The Daily Telegraph
Thanks to a decades-long designer-shoe habit. Lisa Armstrong boasted fashion’s most distinguished ailment: a large, ripe bunion. But now a revolutionary new treatment has planted her feet on a primrose path to open-toed-sandal heaven.
I can pinpoint the precise season – no, the precise shoe – that gifted me my bunion. Extreme Pointy Jimmy Choo Mary Janes, winter 1998.
Obviously, I can’t heap all the blame on Jimmy. My mother had something to do with it. Any my grandmother. Both had bunions, although only my grandmother’s were painful. I used to gawp in wonder at these strange swollen appendaeges, and the crossed-ver big toes that were incongruously attached to her otherwise impeccably glamorous frame, never dreaming that’s where I was too heading.
Bunions, in case you live on Planet Perfect Body, are those gnarly protuberances you see at the base of certain unfortunates’ big toes. Often, they look red and sore, because they are red and sore. That’s from all the rubbing against shoe leather (or velvet or satin – they’re all the devil incarnate), which produces a hard carapace of skin, or callous, that makes the bunion, or valgus – to use its equally unattractive Latin name – even bigger, redder and more sore.
Bunions are probably genetic. But also circumstantial. Ballerinas torture their feet mercilessly and many have bunions, even is no one else in their family does. But not all do. Men generally wear more forgiving shoes than women, but I know at least two men working in fashion who have bunions although they have mainly worn trainers. Since word got out about mine, I have become a sort of Mother Confessor figure. I once broke the ice in an interview with Tamara Rojo, the exquisite lead principal dancer and artistic director of the English National Ballet, by challenging her to a bunion-off. Hers may have been slightly bigger and throbbier, but it was a close-run contest.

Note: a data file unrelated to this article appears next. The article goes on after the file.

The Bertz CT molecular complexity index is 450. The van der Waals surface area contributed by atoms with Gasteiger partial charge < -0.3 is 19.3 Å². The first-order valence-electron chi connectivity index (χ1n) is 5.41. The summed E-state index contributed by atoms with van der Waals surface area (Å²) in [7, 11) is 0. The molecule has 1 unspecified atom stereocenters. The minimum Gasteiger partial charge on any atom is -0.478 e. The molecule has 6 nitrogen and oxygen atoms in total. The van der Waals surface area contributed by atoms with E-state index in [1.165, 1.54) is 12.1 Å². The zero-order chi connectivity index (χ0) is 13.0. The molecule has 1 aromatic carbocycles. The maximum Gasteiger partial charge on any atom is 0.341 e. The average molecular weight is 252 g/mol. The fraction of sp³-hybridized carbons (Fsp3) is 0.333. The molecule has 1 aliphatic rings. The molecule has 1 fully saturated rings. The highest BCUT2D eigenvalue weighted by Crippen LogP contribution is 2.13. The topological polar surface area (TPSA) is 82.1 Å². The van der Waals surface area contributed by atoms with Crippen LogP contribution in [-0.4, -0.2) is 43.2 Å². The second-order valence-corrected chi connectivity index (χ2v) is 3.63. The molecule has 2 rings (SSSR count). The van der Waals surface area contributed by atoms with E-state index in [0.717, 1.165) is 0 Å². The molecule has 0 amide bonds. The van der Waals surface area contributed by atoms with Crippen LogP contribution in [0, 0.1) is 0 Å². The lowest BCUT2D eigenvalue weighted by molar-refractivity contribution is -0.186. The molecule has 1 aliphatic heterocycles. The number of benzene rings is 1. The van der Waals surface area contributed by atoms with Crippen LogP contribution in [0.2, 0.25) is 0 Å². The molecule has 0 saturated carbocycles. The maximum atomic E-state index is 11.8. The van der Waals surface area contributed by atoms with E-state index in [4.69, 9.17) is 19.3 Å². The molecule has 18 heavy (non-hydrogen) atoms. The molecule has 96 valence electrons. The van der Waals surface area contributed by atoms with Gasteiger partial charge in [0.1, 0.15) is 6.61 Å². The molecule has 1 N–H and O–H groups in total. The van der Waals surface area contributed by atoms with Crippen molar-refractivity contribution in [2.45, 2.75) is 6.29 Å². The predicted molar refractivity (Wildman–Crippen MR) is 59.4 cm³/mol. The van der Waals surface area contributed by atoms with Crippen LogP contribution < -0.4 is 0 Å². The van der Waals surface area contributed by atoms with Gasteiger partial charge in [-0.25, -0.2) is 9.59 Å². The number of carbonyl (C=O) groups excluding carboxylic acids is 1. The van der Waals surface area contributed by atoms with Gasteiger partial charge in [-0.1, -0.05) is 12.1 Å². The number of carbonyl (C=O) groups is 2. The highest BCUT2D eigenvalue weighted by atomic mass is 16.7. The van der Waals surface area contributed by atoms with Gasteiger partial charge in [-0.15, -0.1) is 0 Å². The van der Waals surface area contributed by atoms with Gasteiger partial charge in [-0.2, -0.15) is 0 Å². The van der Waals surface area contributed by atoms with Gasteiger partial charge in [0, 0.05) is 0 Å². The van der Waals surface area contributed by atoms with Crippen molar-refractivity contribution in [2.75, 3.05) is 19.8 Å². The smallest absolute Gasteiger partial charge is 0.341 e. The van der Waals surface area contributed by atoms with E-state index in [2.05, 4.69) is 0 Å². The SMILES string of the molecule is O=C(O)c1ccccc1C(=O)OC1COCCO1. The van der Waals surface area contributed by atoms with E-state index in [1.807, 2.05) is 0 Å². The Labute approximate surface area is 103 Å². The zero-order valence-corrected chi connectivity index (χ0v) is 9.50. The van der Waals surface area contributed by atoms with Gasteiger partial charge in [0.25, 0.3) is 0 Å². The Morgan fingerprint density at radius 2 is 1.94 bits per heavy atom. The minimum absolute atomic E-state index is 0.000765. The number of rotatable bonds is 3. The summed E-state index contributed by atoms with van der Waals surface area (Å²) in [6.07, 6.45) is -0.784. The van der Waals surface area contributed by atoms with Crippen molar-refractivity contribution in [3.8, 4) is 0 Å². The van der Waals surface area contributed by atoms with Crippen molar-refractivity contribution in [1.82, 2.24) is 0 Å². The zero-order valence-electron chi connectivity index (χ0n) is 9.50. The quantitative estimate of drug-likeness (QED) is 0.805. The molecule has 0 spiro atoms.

With my gene pool, job and insistence on ramming my non-dainty feet into kitten-heeled slingbacks, my toes didn’t stand a chance. I don’t regret all that gorgeous footwear. I could have spent decades in felt-covered clogs and still have developed bunions. So, in one sense, my toes lived their best life in all those beauteous Manolos and Pradas.
The bunion had been brewing a long time. I remember at university my best friend telling me I had one. ‘Thanks. For nothing’, I thought, and ignored her.
A decade later, I booked in for The Operation with a fancy foot surgeon at a fancy London hospital. ‘So, what we’re gonna do…’ he began explaining while making little biro squiggles on my left foot. ‘…is scarper’, I thought. The offending bunion was on my right foot.
I postponed it for 15 years. Years I which I was advised by both my Pilates teacher and my osteopath to steer clear of surgery. The standard bunion operation is quite brutal: the bone is broken, realigned and held in the correct position with screws. Recovery is often slow and painful, requiring weeks or months on crutches. Who could spare the time? I was a fashion editor, constantly on and off planes in pursuit of stories. There was no window in my schedule for a three-month hiatus. Feet are immensely complex. They contain 26 bones and 33 joints, 20 of which are articulated. They are load bearing and yet required to look alluring, sexy even. No wonder they freak out sometimes.
More off-puttingly, some patients report regression after a year or so, or said that while the bunion had gone, the pain had migrated elsewhere – in one case to the other side of the foot. I spent hours on YouTube listening to them all. Never listen to post-operative reports on YouTube.
So I resisted. Even when Nigella had a bunion op – and claimed that not only had it vanquished her foot problems but had been the catalyst for her weight loss because it was such a palaver raiding the fridge on crutches – I persisted with all the foot and toe-strengthening exercises recommended by my yoga and Pilates teachers. Every waking hour when I wasn’t in public, I wore silicone toe stretchers (like those foam toe separators pedicurists use, but much sturdier, more expensive and more challenging). I consoled myself that bunions had become fashionable. Victoria Beckham, Naomi Campbell, the Duchess of Sussex, Amal Clooney, Iman, Katie Holmes, Tilda Swinton, Marcia Gay Harden, Christina Hendricks, Miroslava Duma, Sarah Paulson and Michelle Yeoh all have them. From being the world’s second least glamourous affliction (after haemorrhoids) the bunion was having a major moment.